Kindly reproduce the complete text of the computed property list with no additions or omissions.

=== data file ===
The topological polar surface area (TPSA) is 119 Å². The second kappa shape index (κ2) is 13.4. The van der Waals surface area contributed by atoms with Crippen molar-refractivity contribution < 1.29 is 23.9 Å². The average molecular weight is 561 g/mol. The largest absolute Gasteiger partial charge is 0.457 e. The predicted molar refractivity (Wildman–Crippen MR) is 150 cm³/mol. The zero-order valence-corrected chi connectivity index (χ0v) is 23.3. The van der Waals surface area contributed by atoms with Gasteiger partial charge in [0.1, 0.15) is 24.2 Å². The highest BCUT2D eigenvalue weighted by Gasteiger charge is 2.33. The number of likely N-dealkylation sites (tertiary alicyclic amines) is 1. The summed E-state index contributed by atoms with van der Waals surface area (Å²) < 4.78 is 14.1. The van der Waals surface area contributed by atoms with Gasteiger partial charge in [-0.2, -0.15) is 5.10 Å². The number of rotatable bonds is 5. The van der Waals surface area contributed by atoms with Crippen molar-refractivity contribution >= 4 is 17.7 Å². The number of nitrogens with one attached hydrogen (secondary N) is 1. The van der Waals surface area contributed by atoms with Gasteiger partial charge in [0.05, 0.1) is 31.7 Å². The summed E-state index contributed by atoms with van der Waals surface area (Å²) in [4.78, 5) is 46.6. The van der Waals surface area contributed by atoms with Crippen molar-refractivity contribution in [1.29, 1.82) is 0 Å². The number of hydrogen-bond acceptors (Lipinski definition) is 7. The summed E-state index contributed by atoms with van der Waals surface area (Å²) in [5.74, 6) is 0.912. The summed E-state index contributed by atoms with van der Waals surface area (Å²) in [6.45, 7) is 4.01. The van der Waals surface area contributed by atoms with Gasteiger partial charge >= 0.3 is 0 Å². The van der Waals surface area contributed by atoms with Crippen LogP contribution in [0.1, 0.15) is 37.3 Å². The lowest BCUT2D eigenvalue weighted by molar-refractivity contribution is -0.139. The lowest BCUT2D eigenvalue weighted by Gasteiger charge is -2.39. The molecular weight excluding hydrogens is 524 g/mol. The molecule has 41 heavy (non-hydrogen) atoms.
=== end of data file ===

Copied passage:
The topological polar surface area (TPSA) is 119 Å². The second kappa shape index (κ2) is 13.4. The van der Waals surface area contributed by atoms with Crippen molar-refractivity contribution < 1.29 is 23.9 Å². The average molecular weight is 561 g/mol. The largest absolute Gasteiger partial charge is 0.457 e. The predicted molar refractivity (Wildman–Crippen MR) is 150 cm³/mol. The zero-order valence-corrected chi connectivity index (χ0v) is 23.3. The van der Waals surface area contributed by atoms with Gasteiger partial charge in [0.1, 0.15) is 24.2 Å². The highest BCUT2D eigenvalue weighted by Gasteiger charge is 2.33. The number of likely N-dealkylation sites (tertiary alicyclic amines) is 1. The summed E-state index contributed by atoms with van der Waals surface area (Å²) < 4.78 is 14.1. The van der Waals surface area contributed by atoms with Gasteiger partial charge in [-0.2, -0.15) is 5.10 Å². The number of rotatable bonds is 5. The van der Waals surface area contributed by atoms with Crippen molar-refractivity contribution >= 4 is 17.7 Å². The number of nitrogens with one attached hydrogen (secondary N) is 1. The van der Waals surface area contributed by atoms with Gasteiger partial charge in [0.05, 0.1) is 31.7 Å². The summed E-state index contributed by atoms with van der Waals surface area (Å²) in [4.78, 5) is 46.6. The van der Waals surface area contributed by atoms with Crippen molar-refractivity contribution in [1.29, 1.82) is 0 Å². The number of hydrogen-bond acceptors (Lipinski definition) is 7. The summed E-state index contributed by atoms with van der Waals surface area (Å²) in [5.74, 6) is 0.912. The summed E-state index contributed by atoms with van der Waals surface area (Å²) in [6.45, 7) is 4.01. The van der Waals surface area contributed by atoms with Gasteiger partial charge >= 0.3 is 0 Å². The van der Waals surface area contributed by atoms with Crippen LogP contribution in [0.1, 0.15) is 37.3 Å². The lowest BCUT2D eigenvalue weighted by molar-refractivity contribution is -0.139. The lowest BCUT2D eigenvalue weighted by Gasteiger charge is -2.39. The molecular weight excluding hydrogens is 524 g/mol. The molecule has 41 heavy (non-hydrogen) atoms.